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Cognition and behavior: Sticky gaze may be early autism sign

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Jessica Wright
20 December 2013

Make believe: To encourage children to grasp objects, researchers make a birthday cake out of Play-Doh and tell the children that a baby doll is hungry.

Babies later diagnosed with autism tend to stare at objects after picking them up at much later ages than controls do, according to a study published in Behavioral Brain Research1.

This delay may contribute to problems with joint attention — the tendency to seek out and follow others’ gaze — in autism, the researchers say.

Babies who pick up an object continue to look at it for about a second afterwards, a behavior researchers call ‘sticky attention.’ At 1 year of age, however, they tend to look away as they touch the object, or immediately before. This may allow them to switch their focus to another object or person in the room.  

Studies have shown that babies later diagnosed with autism still show sticky attention at about 12 months of age2. The new study follows the development of sticky attention over time in babies at risk for autism and controls.

The researchers looked at 10 typical babies and 20 baby siblings of children with autism, half of whom were later diagnosed with the disorder. They observed the children every three months from 6 to 18 months of age, and then again at 24 and 36 months of age. They evaluated the children for autism diagnoses at 36 months, using the Autism Diagnostic Observation Schedule and the Autism Diagnostic Interview-Revised, two well-established diagnostic tests.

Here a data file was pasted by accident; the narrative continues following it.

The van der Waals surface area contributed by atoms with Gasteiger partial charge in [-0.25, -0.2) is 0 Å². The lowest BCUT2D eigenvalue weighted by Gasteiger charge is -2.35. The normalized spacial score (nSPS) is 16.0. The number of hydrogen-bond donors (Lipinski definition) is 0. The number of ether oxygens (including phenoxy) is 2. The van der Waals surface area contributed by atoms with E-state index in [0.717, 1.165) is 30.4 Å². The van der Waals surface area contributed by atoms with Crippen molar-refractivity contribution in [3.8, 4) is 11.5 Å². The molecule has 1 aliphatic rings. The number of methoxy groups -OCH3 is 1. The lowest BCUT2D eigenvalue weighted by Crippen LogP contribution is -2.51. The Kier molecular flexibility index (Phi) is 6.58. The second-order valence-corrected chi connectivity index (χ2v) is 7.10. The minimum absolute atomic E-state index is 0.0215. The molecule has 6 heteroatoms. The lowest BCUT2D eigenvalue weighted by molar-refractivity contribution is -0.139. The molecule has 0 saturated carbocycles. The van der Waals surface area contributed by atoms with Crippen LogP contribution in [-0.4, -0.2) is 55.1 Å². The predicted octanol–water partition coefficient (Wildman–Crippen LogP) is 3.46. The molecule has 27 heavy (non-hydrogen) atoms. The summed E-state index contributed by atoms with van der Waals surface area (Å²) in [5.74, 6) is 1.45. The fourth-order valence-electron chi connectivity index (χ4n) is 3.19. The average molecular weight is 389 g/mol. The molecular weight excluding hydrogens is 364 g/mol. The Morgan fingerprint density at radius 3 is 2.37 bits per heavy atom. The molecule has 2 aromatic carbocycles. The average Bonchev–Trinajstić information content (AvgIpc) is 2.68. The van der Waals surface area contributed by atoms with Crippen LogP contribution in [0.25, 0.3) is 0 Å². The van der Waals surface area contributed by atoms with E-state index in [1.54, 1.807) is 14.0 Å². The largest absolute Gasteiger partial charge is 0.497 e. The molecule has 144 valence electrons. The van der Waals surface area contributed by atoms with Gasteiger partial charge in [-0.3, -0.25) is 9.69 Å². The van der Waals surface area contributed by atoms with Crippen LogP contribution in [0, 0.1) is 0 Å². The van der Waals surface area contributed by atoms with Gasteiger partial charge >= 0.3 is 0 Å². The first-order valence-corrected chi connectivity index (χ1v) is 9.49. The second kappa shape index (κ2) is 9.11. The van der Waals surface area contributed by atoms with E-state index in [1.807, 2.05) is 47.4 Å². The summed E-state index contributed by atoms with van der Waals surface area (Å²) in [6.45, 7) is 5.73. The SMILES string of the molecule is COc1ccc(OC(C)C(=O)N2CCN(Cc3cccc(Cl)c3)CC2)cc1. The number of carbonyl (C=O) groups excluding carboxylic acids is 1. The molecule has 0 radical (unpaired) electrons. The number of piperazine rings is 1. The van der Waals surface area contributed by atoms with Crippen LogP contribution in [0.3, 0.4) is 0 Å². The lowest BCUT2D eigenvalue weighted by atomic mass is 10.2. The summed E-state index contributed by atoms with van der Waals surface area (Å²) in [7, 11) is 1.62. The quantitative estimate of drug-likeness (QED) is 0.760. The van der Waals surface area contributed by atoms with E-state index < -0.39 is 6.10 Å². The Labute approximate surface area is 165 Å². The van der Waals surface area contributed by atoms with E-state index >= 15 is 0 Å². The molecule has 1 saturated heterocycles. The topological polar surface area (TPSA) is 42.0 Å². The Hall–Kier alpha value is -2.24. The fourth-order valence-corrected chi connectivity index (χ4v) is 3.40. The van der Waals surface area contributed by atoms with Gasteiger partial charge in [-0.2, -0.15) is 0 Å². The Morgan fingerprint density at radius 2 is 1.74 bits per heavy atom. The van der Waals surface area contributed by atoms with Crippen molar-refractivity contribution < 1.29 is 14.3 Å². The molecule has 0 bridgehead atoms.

Children with autism and controls both show sticky attention at 6 months of age. In controls, this drops from 80 percent of the time at 6 months to about 22 percent at 12 months and not at all by 24 months of age.

In contrast, toddlers who develop autism show sticky attention well past 12 months of age: 58 percent of the time at 12 months and 36 percent of the time at 24 months of age.

By 36 months, however, they switch their focus almost as often as typically developing children do.  

This may be because by this age, children tend to pick up the objects with more practical intention, the researchers say. They are also more accustomed to the objects, and so may be less caught up in the sensations they evoke.

The findings provide an early indicator of autism seen before the age of diagnosis. They also suggest a difference in attention that may get in the way of social interactions during a crucial developmental time period, the researchers suggest.

News and Opinion articles on SFARI.org are editorially independent of the Simons Foundation.


1: Sacrey L.A. et al. Behav. Brain Res. 256, 441-450 (2013) PubMed

2: Elsabbagh M. et al. Biol. Psychiatry 74, 189-194 (2013) PubMed


Name: Sue Gerrard
6 January 2014 - 6:30PM

Wondering whether any of the authors of these studies ruled out a low-level visual processing issue? My son has significant difficulty with visual search and had to use tactile support when younger to find toys in a box, for example.

Name: Lori Sacrey
6 January 2014 - 8:49PM

Thanks for your questions Sue.
During the first six to nine months of life, infants readily examine objects with both touch and vision and this allows them to form both a visual "map" of an object as well as a touch "map" of the same object. In this way, when later encountering the object, the child can tell what something will 'feel like' by just looking at it, as well as know what something 'looks like' just by touching it.
There has been research that mentions children with ASD do have trouble with visual perception and may rely on touch to help compensate for this difficulty. This idea was discussed as one of the potential reasons for prolonged looking following grasp in the children who later received an ASD diagnosis (however, we did not measure visual processing directly).

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